Funny robot with fork and spoon in arms

Funny robot with fork and spoon in arms. (© besjunior - stock.adobe.com)

UNIVERSITY PARK, Pa. — An innovative “electronic tongue” that can potentially replicate human preferences for certain foods is in development. Researchers at Penn State University say this breakthrough comes as researchers aim to integrate emotional intelligence, which includes likes and dislikes influenced by taste, into artificial intelligence (AI).

AI has advanced significantly over the years. However, its current models largely disregard human psychology, including the nuances of emotional intelligence.

“The main focus of our work was how could we bring the emotional part of intelligence to AI,” says corresponding author Saptarshi Das, associate professor of engineering science and mechanics at Penn State, in a university release. “Emotion is a broad field and many researchers study psychology; however, for computer engineers, mathematical models and diverse data sets are essential for design purposes. Human behavior is easy to observe but difficult to measure and that makes it difficult to replicate in a robot and make it emotionally intelligent. There is no real way right now to do that.”

Penn State researchers developed a graphene-based electronic sensor that can "taste" flavor profiles such as sweet and salty
Penn State researchers developed a graphene-based electronic sensor that can “taste” flavor profiles such as sweet and salty. (CREDIT: Das Research Lab/Penn State)

Eating habits serve as a prime example of this emotional intelligence. While hunger is the physiological drive to eat, our choices of what to eat are influenced by our sense of taste, a process known as gustation. As Das explains, even when one is not hungry, the psychological desire can drive them to consume a sweet treat over, say, a piece of meat.

“If you are someone fortunate to have all possible food choices, you will choose the foods you like most,” explains Das. “You are not going to choose something that is very bitter, but likely try for something sweeter, correct?”

To grasp the intricacies of taste, Penn State researchers looked to the human tongue, which translates chemical data into electrical signals sent to the brain’s gustatory cortex. In this brain region, complex neuronal networks shape our taste perception. To mimic this, the team crafted an electronic “tongue” using chemitransistors made of graphene to detect chemical molecules, combined with memtransistors constructed from molybdenum disulfide. The resultant “electronic gustatory cortex” connects a “hunger neuron,” “appetite neuron,” and a “feeding circuit.”

“This means the device can ‘taste’ salt,” says study co-author Subir Ghosh, a doctoral student in engineering science and mechanics.

The team utilized two distinct 2D materials for their project.

“We used two separate materials because while graphene is an excellent chemical sensor, it is not great for circuitry and logic, which is needed to mimic the brain circuit,” says study co-author Andrew Pannone, a graduate research assistant in engineering science and mechanics. “For that reason, we used molybdenum disulfide, which is also a semiconductor. By combining these nanomaterials, we have taken the strengths from each of them to create the circuit that mimics the gustatory system.”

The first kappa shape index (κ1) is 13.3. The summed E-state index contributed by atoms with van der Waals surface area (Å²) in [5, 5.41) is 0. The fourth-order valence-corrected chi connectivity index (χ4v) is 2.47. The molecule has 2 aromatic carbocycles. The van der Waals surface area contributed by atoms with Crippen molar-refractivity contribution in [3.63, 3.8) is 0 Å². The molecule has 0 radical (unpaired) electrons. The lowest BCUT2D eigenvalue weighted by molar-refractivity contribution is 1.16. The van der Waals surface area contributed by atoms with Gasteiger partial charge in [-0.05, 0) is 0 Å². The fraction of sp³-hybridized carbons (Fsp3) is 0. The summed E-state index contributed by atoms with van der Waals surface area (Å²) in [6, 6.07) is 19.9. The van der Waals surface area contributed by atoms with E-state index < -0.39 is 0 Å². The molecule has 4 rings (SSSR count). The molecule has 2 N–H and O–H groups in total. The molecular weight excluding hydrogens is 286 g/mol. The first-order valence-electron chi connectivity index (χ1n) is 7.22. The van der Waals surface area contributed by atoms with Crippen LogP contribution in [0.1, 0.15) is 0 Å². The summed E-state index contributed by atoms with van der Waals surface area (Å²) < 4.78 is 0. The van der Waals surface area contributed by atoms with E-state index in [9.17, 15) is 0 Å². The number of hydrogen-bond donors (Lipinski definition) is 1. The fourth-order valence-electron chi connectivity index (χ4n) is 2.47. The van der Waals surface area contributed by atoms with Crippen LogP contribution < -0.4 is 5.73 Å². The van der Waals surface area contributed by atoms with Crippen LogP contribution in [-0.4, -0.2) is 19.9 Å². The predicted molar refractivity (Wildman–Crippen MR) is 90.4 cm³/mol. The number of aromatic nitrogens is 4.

Subir Ghosh, doctoral student in engineering science and mechanics, left, and Andrew Pannone, graduate research assistant in engineering science and mechanics, at work in a lab in the Millennium Science Complex on Penn State's University Park campus
Subir Ghosh, doctoral student in engineering science and mechanics, left, and Andrew Pannone, graduate research assistant in engineering science and mechanics, at work in a lab in the Millennium Science Complex on Penn State’s University Park campus. (CREDIT: Das Research Lab/Penn State)

This technology isn’t limited to one taste. It can be adapted to recognize all primary taste profiles, from sweet and salty to umami. Looking ahead, the researchers see numerous applications, including AI-designed diets based on emotional preferences or tailored restaurant meal suggestions.

The team’s immediate goal is to expand the electronic tongue’s capacity.

“We are trying to make arrays of graphene devices to mimic the 10,000 or so taste receptors we have on our tongue that are each slightly different compared to the others, which enables us to distinguish between subtle differences in tastes,” says Das. “The example I think of is people who train their tongue and become a wine taster. Perhaps in the future we can have an AI system that you can train to be an even better wine taster.”

Further advancements will focus on integrating the electronic tongue and gustatory circuit into one chip. Beyond taste, the team envisions broadening this concept to incorporate other senses, leading to a more holistic and emotionally intelligent AI system.

“The circuits we have demonstrated were very simple, and we would like to increase the capacity of this system to explore other tastes,” explains Pannone. “But beyond that, we want to introduce other senses and that would require different modalities, and perhaps different materials and/or devices. These simple circuits could be more refined and made to replicate human behavior more closely. Also, as we better understand how our own brain works, that will enable us to make this technology even better.”

The study is published in the journal Nature Communications.

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1 Comment

  1. Alfred Herman Schrader says:

    My AI is asking to interface with an electronic tongue so it can taste Mozzarella cheese. Have you got one?